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I just called my provider, and they said that while many of the ISPs are going that way, they aren't. So good. I'm with xplornet.ca, and they're satellite service. I have a 3 year contract, for unlimited service, so I'm so glad I don't have to worry about any changes. They said if someone on their service goes way over usual bandwidth usage, they just slow their connection.
I guess they figure that they're expensive enough.

I have also signed the petition anyways, because what most ISPs are trying to do is ridiculous, and totally unnecessary.
Just a money grab.



posted on Feb, 1 2011 @ 04:10 PM
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I don't see anything wrong with this. We're currently paying about $70 a month for Xfinity/Comcast Internet (tier 3 - supposed 20 Mbps download speed). It was $53 a month before we got rid of the cable-tv portion (and switched to Dish), but anyhow, the last I heard (and I haven't confirmed it yet) when Xfinity was Comcast, there was either a 250gb download limit per bill cycle or a 250gb bandwidth limit per bill cycle; I'm not sure what the difference is, but there was a cap.

If it was possible to pay less for how much we download, I'd be more than happy, but I don't mean, slower download speed - you can't stream Netflix with dial-up speed. I don't think it's fair to set a limit for bandwidth usage and everybody pays the same regardless of how much they use. The electric and gas companies don't do this. The telephone company (land-line) don't do this, so why should the internet be any different? You should pay for what you use.

The internet has only been around less than 20 years for "everybody" to use. It's about time they started tightening things up a bit on how it's used.



posted on Feb, 1 2011 @ 04:24 PM
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For now, I pay a flat $30 a month for my smart phone internet usage and I'm locked in for 2 years. If they change this anytime before my 2 years is up, or after, I can always drop this service.



posted on Feb, 1 2011 @ 05:00 PM
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AOL and Prodigy used to charge by the hour. Didn't work out so well.

As soon as someone starts trying to charge by time or byte, someone else will come along offering the same service for unlimited usage.

Don't mess with the internet. They did that in Egypt and look what happened



posted on Feb, 1 2011 @ 05:12 PM
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reply to post by BishopLord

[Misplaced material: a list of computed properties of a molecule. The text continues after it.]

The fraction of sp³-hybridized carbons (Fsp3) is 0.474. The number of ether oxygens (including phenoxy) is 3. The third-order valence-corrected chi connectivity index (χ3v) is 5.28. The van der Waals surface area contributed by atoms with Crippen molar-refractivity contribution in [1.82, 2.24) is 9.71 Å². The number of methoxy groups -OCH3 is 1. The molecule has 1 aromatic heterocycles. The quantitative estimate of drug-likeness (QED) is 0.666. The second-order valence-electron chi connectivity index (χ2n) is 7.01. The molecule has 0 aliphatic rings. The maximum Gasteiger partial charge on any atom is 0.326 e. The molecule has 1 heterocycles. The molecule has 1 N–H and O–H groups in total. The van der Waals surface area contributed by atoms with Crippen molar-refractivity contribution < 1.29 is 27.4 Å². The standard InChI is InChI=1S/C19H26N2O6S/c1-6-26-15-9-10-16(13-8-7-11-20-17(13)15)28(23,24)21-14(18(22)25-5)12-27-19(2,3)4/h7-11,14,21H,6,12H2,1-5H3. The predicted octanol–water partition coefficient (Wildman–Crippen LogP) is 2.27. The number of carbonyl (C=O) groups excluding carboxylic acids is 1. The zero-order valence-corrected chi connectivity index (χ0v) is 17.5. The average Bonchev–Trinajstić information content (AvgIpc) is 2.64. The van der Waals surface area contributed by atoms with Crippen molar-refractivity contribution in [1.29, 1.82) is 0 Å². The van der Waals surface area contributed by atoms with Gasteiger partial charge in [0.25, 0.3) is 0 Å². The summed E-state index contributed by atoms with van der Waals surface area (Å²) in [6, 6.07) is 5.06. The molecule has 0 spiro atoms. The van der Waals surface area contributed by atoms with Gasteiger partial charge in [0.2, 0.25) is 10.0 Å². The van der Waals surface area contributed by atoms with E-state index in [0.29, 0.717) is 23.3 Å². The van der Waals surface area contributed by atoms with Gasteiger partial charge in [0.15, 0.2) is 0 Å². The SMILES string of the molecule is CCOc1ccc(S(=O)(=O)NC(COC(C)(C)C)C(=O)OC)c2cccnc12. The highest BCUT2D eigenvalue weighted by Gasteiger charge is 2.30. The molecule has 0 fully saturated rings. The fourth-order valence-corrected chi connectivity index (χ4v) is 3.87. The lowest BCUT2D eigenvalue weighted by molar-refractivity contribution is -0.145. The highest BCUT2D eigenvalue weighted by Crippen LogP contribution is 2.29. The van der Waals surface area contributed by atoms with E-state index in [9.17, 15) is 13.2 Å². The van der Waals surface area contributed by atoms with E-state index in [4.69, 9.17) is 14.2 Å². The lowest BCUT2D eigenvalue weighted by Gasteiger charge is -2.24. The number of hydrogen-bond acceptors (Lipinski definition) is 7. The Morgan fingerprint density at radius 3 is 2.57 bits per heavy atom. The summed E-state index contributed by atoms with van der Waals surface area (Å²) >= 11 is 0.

Its exactly how gas and electricity suppliers work. You pay for what you use, usually per kw/h. Thats no different than pay as you go internet. Internet provision is a business. Where people got this notion that is some sort of human right is beyond me. ISPs can charge what they want, its their networks, their equipment. It is not a public service.



posted on Feb, 1 2011 @ 07:20 PM
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Originally posted by quackers
reply to post by BishopLord
 


Its exactly how gas and electricity suppliers work. You pay for what you use, usually per kw/h. Thats no different than pay as you go internet. Internet provision is a business. Where people got this notion that is some sort of human right is beyond me. ISPs can charge what they want, its their networks, their equipment. It is not a public service.


You are correct, ISPs can charge what they want.

Your comparison is inept, however, because it contains a logical fallacy. Comparing apples to oranges if you will.

Gas and electrical companies supply natural resources which cost money to create, and those resources deplete with usage. ISPs supply bandwidth, which costs money only initially to build the infrastructure, and is pure profit beyond that, with no depletion in supply.

That being said, the business model for those types of businesses are different. ISPs have the ability to offer unlimited-usage plans at affordable rates for everyone and every company, whereas energy companies do not.

If an ISP wants to charge by usage, another ISP will offer the same service for less, or unlimited service, for a flat fee. That's the great thing about capitalism.



posted on Feb, 1 2011 @ 08:41 PM
link   

Originally posted by Gradius Maximus
I thought it would never happen, but alas here it stands before my eyes.

In Canada, the struggle begins.

A crossroad between our future - The last free frontier of the web is under attack.

Link to a source to combat this VIA petition


Internet Service Providers (ISPs) are about to impose usage-based billing on YOU.